Operant conditioning is concerned with the reinforcement of behaviours that are already occurring spontaneously. These behaviours are referred by Skinner as Operants. Many operants may be involved in a piece of complex behaviour, and they may be selectively reinforced towards that behaviour in a process called Shaping.
To demonstrate operant conditioning in the laboratory, a rat is placed in a box, called a 'Skinner box'. Because the rat has been previously deprived of food, it is assumed that the rat will be ' motivated' to look for food.
So operant conditioning refers to increasing the probability of a response in a particular stimulus environment by following the response with reinforcement.
Behaviour therapy and modification have taught us that the principles from learning theory can be introduced to modify undesirable behaviour. Using first rats and then pigeons, Skinner did the groundwork for behaviour therapists to begin applying these ideas to humans.
Learning theory, unlike Piagetian or Freudian theory, concentrates on overt behaviour ( that which is easily seen) rather than what goes on within the mind.
In this theory the power of the environment and experiences are stressed and the role of biological maturation is minimised. It views the child as a malleable creature who wants more pleasure than pain and will do things that will gain rewards and steer away from actions which are punished. Learning looked at in this way is simply "the process by which behaviour is modified as a result of experience".
Theorists propose two fundamental mechanisms for behaviour change. 1. forming associations through conditioning. 2. by the observations of models ,i.e. parents, friends, authority figures etc.
Behaviour therapy is, therefore, an attempt to ensure that the desired behaviour is immediately and appropriately rewarded, (Contiguous), and that undesired behaviour is not rewarded. For example if a child throws things around in the room and screams and shouts, he is rewarded during periods when he is sitting quietly and not rewarded/punished when he is being destructive.
For people, rewards can be many things. They be material rewards such as food, sweets, cigarettes, money or toys, or ; they may be social, for example praise or attention. Anything which is rewarding can be used as long as it is used immediately following the desired behaviour. In some cases as in hospitals for the mentally handicapped or psychiatrically ill, tokens are used which are easier to handle than material rewards. This is called a token economy system. These avoid the problems of satiation (eating too much and thus not wanting any more). These tokens can then be exchanged at the end of the day or week for a variety of rewards, such as money, privileges like visits out of the hospital, clothes ,outings etc.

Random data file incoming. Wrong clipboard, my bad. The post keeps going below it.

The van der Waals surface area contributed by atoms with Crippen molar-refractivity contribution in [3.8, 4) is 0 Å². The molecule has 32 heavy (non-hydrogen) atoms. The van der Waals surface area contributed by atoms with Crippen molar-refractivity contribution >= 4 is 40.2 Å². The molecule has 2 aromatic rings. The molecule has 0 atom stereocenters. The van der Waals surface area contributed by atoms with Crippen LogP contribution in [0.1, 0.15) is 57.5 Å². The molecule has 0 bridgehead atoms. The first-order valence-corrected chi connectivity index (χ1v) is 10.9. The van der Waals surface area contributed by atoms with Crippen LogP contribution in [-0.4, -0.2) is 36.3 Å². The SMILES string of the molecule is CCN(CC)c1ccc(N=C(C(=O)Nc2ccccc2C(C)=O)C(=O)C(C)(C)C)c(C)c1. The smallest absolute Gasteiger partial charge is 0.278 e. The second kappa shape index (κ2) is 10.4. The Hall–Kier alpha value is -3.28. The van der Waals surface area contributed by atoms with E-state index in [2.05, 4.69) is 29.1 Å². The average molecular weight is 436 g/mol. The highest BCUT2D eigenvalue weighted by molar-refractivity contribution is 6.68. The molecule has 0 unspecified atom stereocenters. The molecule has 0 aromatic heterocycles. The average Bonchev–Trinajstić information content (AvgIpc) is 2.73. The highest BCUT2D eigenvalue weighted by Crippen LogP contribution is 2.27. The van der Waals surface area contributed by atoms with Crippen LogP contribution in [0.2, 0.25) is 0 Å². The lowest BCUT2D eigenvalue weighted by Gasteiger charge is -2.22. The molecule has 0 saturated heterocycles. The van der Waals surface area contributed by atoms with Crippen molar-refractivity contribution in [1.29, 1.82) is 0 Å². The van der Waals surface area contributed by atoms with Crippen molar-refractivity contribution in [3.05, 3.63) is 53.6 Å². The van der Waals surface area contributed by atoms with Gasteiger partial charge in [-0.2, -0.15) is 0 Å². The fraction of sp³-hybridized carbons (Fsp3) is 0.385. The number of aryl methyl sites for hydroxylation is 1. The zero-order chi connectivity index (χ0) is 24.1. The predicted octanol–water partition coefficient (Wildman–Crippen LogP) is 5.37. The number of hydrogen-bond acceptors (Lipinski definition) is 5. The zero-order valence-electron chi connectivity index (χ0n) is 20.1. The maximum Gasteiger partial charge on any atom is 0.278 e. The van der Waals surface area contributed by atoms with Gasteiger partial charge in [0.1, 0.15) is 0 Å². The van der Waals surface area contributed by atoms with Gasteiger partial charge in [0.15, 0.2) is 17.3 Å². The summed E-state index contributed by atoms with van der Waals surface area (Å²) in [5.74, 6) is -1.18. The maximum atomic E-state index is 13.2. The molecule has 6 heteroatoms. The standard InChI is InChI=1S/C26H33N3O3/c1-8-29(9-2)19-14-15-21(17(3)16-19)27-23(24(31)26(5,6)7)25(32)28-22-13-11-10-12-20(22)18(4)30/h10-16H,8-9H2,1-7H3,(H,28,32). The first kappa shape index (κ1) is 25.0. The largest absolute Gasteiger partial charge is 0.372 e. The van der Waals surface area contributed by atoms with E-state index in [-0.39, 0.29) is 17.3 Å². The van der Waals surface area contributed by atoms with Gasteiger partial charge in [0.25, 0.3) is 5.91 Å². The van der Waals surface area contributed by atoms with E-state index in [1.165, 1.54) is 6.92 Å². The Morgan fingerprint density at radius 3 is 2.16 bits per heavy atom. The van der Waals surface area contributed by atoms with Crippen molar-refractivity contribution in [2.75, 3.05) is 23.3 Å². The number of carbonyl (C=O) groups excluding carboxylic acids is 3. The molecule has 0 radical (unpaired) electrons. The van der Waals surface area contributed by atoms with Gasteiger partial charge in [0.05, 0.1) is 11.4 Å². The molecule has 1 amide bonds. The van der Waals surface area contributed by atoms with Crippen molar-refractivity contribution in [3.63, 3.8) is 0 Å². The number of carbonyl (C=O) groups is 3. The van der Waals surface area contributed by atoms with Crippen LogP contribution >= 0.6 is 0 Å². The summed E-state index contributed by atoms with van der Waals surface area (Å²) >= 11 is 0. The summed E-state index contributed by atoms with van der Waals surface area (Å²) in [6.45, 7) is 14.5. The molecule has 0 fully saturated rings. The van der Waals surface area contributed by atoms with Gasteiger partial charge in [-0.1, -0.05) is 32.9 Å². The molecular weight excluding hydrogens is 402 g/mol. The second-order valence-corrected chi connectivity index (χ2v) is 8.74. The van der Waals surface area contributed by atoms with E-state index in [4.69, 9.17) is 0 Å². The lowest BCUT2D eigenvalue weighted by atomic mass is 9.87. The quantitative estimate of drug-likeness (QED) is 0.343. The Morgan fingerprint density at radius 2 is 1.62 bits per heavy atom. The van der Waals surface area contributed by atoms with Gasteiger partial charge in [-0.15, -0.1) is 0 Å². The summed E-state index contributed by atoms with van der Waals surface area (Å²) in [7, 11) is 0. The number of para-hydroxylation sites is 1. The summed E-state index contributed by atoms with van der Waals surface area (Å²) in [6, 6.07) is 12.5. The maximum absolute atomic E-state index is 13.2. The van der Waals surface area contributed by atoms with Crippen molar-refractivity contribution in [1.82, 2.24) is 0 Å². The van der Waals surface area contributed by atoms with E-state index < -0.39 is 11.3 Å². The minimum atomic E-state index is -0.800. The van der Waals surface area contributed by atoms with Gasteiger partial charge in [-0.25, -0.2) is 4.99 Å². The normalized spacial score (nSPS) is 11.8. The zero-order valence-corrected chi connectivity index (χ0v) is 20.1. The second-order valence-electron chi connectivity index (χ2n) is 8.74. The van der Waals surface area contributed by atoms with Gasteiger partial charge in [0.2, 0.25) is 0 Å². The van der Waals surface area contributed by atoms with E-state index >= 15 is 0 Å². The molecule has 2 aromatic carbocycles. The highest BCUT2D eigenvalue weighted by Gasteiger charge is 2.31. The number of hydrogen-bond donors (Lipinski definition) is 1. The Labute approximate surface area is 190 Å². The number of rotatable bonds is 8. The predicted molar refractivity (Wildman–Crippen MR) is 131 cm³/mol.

Such a scheme was used in an experimental study by Burchard and Barrera (1972). Their experiment was carried out using a token economy system designed for the rehabilitation of mildly mentally handicapped adolescent boys who displayed a high frequency of anti-social behaviour. Tokens were mostly earned through achievement in the workshop and were exchanged for a variety of rewards, such as meals, recreational trips, clothes or purchases. A time-out procedure was also adopted where boys had to sit on a bench behind a partition, hence having time out from being able to receive reinforcers; also a response cost procedure was employed during which reinforcers were removed, thus tokens were removed. Time out and deprivation of tokens occurred following swearing, personal assault, property damage or other undesirable behaviour. They found that these things repressed the boy's bad behaviour, but in some boys one technique might be more effective than another.
Behaviour modification is being applied to a whole variety of what are traditionally considered disturbed behaviours with good results. The main practical difficulties are being able to find suitable reinforcers and to apply the techniques constantly. Some critics have suggested that behaviour modification may succeed in changing behaviours but not the processes that underlie them, and also that it could be used to teach that behaviour which best fits the demands of the institution rather than that which is in the individual's best interest.